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Even though vacation plans may be hampered by face coverings and social distancing this summer, US employers are still likely to see requests for time off from employees who want to step away from sheltering-in-place and visit reopening regions. But while employers may agree that their employees should take a break from work, they shouldn’t agree to putting other employees or customers at higher risk of catching COVID-19 when a traveling employee returns.

What can US employers do-without crossing the line-to keep tabs on vacationing US employees? We address some common questions in the following Q&A.

Q.  Can I ask my employees about their travel plans when they request vacation time? Or can I ask them where they went when they return from vacation?

A.  Yes, you can ask employees requesting vacation time to disclose their travel plans (or ask employees where they traveled once they return). The key is to make sure the information you’re requesting is in accordance with business necessity and that you are asking for the information in a non-discriminatory manner.

Business necessity: Employers have a general duty under Section 5(a)(1) of the Occupational Safety and Health Act to ensure that the workplace is free from recognizable hazards likely to cause death or serious physical harm. Keeping the workplace and employees free from cases of COVID-19 provides the business justification employers need to ask where employees are going during their time off. If your workforce is still working remotely, you have a business justification to make sure your employee travels with a company laptop or other necessary equipment should the employee become stranded or be required to quarantine upon return. Employees may want to know why you’re asking about their personal vacation plans; be prepared to explain why you’re asking.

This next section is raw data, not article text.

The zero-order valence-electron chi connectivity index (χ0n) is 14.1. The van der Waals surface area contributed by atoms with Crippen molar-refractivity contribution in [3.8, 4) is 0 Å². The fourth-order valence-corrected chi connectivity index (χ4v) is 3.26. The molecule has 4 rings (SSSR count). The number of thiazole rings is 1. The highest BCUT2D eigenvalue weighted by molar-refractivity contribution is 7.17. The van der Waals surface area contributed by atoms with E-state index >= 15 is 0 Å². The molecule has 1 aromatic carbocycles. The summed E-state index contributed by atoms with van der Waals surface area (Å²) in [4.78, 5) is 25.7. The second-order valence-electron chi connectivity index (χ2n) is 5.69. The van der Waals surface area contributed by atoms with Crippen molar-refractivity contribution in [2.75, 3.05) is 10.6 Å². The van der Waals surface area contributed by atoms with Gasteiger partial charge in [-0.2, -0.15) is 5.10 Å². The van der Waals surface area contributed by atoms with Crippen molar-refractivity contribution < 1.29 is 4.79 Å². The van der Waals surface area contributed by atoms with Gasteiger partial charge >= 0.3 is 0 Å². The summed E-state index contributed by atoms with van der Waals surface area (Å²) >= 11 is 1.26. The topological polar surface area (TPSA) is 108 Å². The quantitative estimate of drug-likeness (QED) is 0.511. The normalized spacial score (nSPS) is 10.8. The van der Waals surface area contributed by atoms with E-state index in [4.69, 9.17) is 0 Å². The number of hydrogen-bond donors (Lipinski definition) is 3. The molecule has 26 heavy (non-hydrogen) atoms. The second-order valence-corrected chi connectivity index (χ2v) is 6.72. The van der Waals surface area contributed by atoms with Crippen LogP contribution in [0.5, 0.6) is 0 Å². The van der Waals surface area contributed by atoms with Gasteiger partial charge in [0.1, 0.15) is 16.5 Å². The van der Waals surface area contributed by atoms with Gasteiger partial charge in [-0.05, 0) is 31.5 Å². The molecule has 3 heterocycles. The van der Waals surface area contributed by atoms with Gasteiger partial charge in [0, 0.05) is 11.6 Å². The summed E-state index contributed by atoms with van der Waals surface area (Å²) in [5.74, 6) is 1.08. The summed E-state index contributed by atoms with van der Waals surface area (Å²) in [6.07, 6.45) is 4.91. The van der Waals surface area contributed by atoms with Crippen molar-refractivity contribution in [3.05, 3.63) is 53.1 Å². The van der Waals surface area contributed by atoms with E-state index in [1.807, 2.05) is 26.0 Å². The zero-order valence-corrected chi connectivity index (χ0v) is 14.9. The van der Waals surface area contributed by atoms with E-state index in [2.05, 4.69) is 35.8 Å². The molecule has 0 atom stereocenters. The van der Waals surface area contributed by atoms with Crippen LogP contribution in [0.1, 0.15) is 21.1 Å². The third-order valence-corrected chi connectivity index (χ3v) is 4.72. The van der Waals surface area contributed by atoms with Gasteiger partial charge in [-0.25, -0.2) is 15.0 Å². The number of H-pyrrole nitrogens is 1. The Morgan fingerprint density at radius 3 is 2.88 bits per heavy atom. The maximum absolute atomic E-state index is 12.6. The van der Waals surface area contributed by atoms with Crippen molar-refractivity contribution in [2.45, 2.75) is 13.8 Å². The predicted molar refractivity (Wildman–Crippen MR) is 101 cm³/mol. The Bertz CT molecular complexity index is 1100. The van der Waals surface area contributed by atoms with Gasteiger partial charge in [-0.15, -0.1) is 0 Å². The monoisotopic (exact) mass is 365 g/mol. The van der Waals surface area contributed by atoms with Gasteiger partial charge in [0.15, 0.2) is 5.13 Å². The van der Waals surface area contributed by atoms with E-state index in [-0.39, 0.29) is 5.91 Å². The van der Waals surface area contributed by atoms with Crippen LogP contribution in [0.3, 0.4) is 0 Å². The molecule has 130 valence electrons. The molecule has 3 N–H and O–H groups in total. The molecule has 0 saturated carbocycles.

Non-discriminatory questioning: Employers need to be careful not to run afoul of the Americans with Disabilities Act (ADA), Title VII of the Civil Rights Act of 1964, and similar state laws when questioning employees. Here, neither are inherently implicated by asking about employees’ travel plans, but could be if you ask only certain employees where they are going. If an employer asks Chinese employees requesting vacation time to disclose their travel plans, but does not ask any other employees, the employer’s request could be viewed as discriminatory on the basis of national origin in violation of Title VII. Similarly, if an employer has an employee known to be immunocompromised, and asks only that employee to explain his travel route and destination, the employer’s questioning may be considered discriminatory under the ADA. If you’re going to ask about your employees’ travel plans, be sure to ask all employees in a consistent manner. And make sure the front-line in responding to vacation requests (such as managers and supervisors) are trained to ask these questions using non-discriminatory methods.

Q.  One of my employees told me she is traveling to a region that is a current COVID-19 “hotspot.” Can I require her to self-isolate for 14 days?

A.  It depends. Check the following:

  • Is your employee traveling abroad? The US Department of State has issued a Global Level 4 Health Advisory, advising US citizens to avoid all international travel due to the global impact of COVID-19. The CDC currently recommends anyone traveling internationally self-isolate for 14 days upon return to the US. If your employee is traveling abroad, your employee should not return to the workplace until the end of the 14-day self-isolation period.